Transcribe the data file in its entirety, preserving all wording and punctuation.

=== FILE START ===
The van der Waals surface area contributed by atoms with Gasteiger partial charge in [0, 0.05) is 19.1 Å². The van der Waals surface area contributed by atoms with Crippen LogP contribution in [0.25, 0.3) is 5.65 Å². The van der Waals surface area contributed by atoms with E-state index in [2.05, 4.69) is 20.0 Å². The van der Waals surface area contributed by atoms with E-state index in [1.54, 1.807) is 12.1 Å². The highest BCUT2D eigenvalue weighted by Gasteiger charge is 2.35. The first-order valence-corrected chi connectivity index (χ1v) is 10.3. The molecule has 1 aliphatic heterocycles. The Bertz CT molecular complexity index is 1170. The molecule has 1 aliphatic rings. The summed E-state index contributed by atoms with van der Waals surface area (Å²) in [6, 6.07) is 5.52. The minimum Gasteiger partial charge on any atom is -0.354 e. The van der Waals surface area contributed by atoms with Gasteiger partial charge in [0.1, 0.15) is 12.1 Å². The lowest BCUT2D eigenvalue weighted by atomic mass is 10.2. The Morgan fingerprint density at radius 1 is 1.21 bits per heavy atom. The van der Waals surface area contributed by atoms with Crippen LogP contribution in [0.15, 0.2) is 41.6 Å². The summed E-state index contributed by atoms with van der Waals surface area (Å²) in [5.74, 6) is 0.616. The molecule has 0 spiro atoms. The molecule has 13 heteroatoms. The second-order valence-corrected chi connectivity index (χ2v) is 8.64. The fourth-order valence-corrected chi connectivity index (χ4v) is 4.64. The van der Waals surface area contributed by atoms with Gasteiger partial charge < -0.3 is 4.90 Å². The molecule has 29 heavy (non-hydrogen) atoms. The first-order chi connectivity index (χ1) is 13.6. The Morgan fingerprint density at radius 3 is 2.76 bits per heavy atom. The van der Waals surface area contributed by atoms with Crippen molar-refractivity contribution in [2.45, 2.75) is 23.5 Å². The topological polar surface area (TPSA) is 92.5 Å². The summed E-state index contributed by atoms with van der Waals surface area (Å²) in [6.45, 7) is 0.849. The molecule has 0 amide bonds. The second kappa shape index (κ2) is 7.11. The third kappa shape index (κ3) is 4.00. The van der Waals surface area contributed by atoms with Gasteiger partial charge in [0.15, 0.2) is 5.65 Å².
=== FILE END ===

The van der Waals surface area contributed by atoms with Gasteiger partial charge in [0, 0.05) is 19.1 Å². The van der Waals surface area contributed by atoms with Crippen LogP contribution in [0.25, 0.3) is 5.65 Å². The van der Waals surface area contributed by atoms with E-state index in [2.05, 4.69) is 20.0 Å². The van der Waals surface area contributed by atoms with E-state index in [1.54, 1.807) is 12.1 Å². The highest BCUT2D eigenvalue weighted by Gasteiger charge is 2.35. The first-order valence-corrected chi connectivity index (χ1v) is 10.3. The molecule has 1 aliphatic heterocycles. The Bertz CT molecular complexity index is 1170. The molecule has 1 aliphatic rings. The summed E-state index contributed by atoms with van der Waals surface area (Å²) in [6, 6.07) is 5.52. The minimum Gasteiger partial charge on any atom is -0.354 e. The van der Waals surface area contributed by atoms with Gasteiger partial charge in [0.1, 0.15) is 12.1 Å². The lowest BCUT2D eigenvalue weighted by atomic mass is 10.2. The Morgan fingerprint density at radius 1 is 1.21 bits per heavy atom. The van der Waals surface area contributed by atoms with Crippen LogP contribution in [0.15, 0.2) is 41.6 Å². The summed E-state index contributed by atoms with van der Waals surface area (Å²) in [5.74, 6) is 0.616. The molecule has 0 spiro atoms. The molecule has 13 heteroatoms. The second-order valence-corrected chi connectivity index (χ2v) is 8.64. The fourth-order valence-corrected chi connectivity index (χ4v) is 4.64. The van der Waals surface area contributed by atoms with Gasteiger partial charge < -0.3 is 4.90 Å². The molecule has 29 heavy (non-hydrogen) atoms. The first-order chi connectivity index (χ1) is 13.6. The Morgan fingerprint density at radius 3 is 2.76 bits per heavy atom. The van der Waals surface area contributed by atoms with Crippen molar-refractivity contribution in [2.45, 2.75) is 23.5 Å². The topological polar surface area (TPSA) is 92.5 Å². The summed E-state index contributed by atoms with van der Waals surface area (Å²) in [6.45, 7) is 0.849. The molecule has 0 amide bonds. The second kappa shape index (κ2) is 7.11. The third kappa shape index (κ3) is 4.00. The van der Waals surface area contributed by atoms with Gasteiger partial charge in [0.15, 0.2) is 5.65 Å².